The recent identification of MASP-3 [3] provided an explanation of how this situation might have arisen. A new intron-less serine-protease-encoding region was found in the MASP-1 gene, upstream of the MASP-1 serine-protease-encoding region. Furthermore, the two serine-protease-encoding regions were differentially selected by alternative splicing to generate MASP-1 and MASP-3, which differ only in their serine protease domains (Figure 1); the gene encoding them was therefore renamed MASP-1/3. In addition to the absence of introns, the upstream protease domain has characteristics that distinguish it from most of the chymotrypsin-like serine-protease family: it lacks the disulfide bond that is believed to stabilize the structure around the active-site histidine (the histidine loop), and its active-site serine is encoded by the unusual AGY codon, instead of the more common TCN codon. These characteristics are all conserved in MASP-2, C1r, and C1s - we refer to this type of domain as 'MASP-3-like' - whereas MASP-1, which uses the downstream serine-protease-encoding region of the MASP-1/3 gene, has a more 'typical' serine-protease domain. These data provide us with a hypothesis to explain the evolutionary history of this gene family, as depicted in Figure 2. The ancestral gene, viewed here as MASP-1-type gene, had a classical serine-protease-encoding region interrupted by several introns (Figure 2, top). Then, the second MASP-3-like serine-protease-encoding region was inserted by retrotransposition upstream of the original serine-protease-encoding region, generating a MASP-1/3-type gene. After gene duplication, one of the duplicates lost the downstream serine-protease-encoding region, resulting in a gene of the MASP-2 type. Finally, further gene duplications generated the C1r and C1s genes (Figure 2, bottom), resulting in the four genes found in the human.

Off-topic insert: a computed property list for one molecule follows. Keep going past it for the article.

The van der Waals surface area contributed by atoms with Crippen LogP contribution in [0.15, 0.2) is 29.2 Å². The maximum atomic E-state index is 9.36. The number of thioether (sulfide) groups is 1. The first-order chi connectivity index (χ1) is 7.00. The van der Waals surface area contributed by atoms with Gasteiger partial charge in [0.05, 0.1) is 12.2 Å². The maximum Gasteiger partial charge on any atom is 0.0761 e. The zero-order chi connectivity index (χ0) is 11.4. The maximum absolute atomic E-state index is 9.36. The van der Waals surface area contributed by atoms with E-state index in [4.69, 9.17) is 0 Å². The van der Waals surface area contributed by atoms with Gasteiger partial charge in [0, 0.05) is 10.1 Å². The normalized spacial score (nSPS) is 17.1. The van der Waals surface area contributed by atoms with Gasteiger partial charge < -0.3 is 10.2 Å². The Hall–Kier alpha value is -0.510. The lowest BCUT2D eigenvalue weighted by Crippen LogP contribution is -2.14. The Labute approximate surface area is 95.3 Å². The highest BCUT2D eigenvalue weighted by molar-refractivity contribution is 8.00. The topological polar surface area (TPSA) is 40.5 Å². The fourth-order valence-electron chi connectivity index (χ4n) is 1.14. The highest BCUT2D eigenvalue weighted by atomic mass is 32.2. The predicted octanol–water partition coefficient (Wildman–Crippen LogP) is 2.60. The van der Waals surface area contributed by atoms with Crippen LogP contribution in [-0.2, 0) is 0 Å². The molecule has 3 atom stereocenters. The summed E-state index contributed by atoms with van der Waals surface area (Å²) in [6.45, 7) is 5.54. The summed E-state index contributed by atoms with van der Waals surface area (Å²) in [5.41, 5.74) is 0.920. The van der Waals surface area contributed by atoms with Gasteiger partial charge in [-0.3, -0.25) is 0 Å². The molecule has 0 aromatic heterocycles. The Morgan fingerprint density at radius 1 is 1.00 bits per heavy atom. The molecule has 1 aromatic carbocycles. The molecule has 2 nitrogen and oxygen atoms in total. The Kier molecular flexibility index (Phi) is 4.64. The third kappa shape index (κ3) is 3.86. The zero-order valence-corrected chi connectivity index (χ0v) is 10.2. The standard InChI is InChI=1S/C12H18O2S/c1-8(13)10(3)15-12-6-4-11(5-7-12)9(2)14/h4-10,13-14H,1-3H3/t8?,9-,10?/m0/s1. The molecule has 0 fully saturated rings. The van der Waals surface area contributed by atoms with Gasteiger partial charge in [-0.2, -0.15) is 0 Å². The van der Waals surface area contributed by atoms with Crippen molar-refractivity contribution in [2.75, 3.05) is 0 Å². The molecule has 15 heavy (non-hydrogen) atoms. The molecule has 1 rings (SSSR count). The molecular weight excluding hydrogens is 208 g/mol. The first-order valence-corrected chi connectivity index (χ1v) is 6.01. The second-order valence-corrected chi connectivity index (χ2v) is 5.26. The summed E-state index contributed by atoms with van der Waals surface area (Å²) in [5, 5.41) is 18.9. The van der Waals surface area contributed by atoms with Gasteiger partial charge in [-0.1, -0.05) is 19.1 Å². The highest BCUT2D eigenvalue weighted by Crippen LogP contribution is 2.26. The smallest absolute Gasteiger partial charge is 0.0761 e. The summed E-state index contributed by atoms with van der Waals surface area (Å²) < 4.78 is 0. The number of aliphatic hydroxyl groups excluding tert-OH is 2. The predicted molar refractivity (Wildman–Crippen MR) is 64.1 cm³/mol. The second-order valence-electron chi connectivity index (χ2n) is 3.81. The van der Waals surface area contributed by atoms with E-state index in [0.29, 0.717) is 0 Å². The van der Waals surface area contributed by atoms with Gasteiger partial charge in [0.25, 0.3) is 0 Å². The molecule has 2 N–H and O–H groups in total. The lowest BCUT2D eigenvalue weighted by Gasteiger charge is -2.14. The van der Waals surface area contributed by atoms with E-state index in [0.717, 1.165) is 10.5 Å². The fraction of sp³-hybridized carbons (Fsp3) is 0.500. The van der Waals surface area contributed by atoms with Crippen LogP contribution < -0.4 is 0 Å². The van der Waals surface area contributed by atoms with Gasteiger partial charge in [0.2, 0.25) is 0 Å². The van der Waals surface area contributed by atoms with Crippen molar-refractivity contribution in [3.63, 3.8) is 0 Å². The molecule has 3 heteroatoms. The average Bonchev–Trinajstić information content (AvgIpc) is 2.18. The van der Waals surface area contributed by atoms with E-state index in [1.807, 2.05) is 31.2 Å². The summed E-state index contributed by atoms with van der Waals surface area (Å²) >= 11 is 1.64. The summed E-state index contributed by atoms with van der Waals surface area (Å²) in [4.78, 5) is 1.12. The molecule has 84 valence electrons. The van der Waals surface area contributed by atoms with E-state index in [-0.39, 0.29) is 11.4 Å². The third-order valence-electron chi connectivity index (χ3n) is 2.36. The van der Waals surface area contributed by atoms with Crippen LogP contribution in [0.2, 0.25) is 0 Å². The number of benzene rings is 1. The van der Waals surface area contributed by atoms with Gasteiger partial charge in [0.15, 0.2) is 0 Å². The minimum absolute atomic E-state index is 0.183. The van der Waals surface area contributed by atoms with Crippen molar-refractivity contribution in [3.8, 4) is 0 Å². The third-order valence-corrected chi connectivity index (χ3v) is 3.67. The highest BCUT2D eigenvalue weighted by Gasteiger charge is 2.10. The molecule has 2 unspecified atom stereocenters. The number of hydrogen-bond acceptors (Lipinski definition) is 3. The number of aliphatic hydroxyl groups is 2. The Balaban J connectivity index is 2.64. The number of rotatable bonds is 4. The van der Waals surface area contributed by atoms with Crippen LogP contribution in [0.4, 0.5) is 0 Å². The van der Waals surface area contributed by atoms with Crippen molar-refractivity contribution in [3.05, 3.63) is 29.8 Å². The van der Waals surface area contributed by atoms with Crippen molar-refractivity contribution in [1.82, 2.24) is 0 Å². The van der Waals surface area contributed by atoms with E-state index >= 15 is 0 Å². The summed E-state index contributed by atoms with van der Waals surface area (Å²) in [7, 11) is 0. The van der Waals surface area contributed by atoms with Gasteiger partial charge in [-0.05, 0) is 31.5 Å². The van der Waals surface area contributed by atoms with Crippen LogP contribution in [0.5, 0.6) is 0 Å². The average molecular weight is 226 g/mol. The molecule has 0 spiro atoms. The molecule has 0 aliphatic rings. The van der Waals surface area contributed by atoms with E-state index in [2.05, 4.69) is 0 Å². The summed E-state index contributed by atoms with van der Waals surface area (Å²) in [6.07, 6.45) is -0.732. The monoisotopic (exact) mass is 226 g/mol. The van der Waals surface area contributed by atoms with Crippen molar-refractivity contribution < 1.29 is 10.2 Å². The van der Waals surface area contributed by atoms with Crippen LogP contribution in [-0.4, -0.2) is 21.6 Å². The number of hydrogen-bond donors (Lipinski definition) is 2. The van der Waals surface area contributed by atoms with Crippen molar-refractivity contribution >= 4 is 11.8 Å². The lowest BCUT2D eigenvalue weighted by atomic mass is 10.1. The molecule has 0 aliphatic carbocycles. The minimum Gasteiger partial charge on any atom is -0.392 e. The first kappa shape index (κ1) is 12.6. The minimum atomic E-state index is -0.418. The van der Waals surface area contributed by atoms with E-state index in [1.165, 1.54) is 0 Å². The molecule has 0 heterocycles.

thumbnailFigure 2. A proposal for the evolution of the MASP-1/3, MASP-2, C1r and C1s genes. Colors are as in Figure 1. The top line represents the ascidian gene and the bottom lines the human genes. The intermediate lines illustrate hypothetical intermediate species. Although two MASP genes have been reported from ascidians, they are considered to be products of a recent gene duplication in the ascidian lineage, not corresponding to the gene duplications in the vertebrate lineage.

The order of appearance of the MASP-2, C1r and C1s genes during evolution is not obvious from their gene structure alone, but there are other indications as to which came first. The phylogenetic relationships among these genes are such that C1r and C1s are closest to each other, and the genomic organization is such that only C1r and C1s are closely linked in a tail-to-tail orientation [6], supporting a scenario in which C1r and C1s were the last to be generated, with the final evolutionary step being an in situ duplication. This scenario gives further support to the generally accepted idea that the lectin pathway, in which the MASPs operate, predated the classical pathway, which relies on C1r and C1s.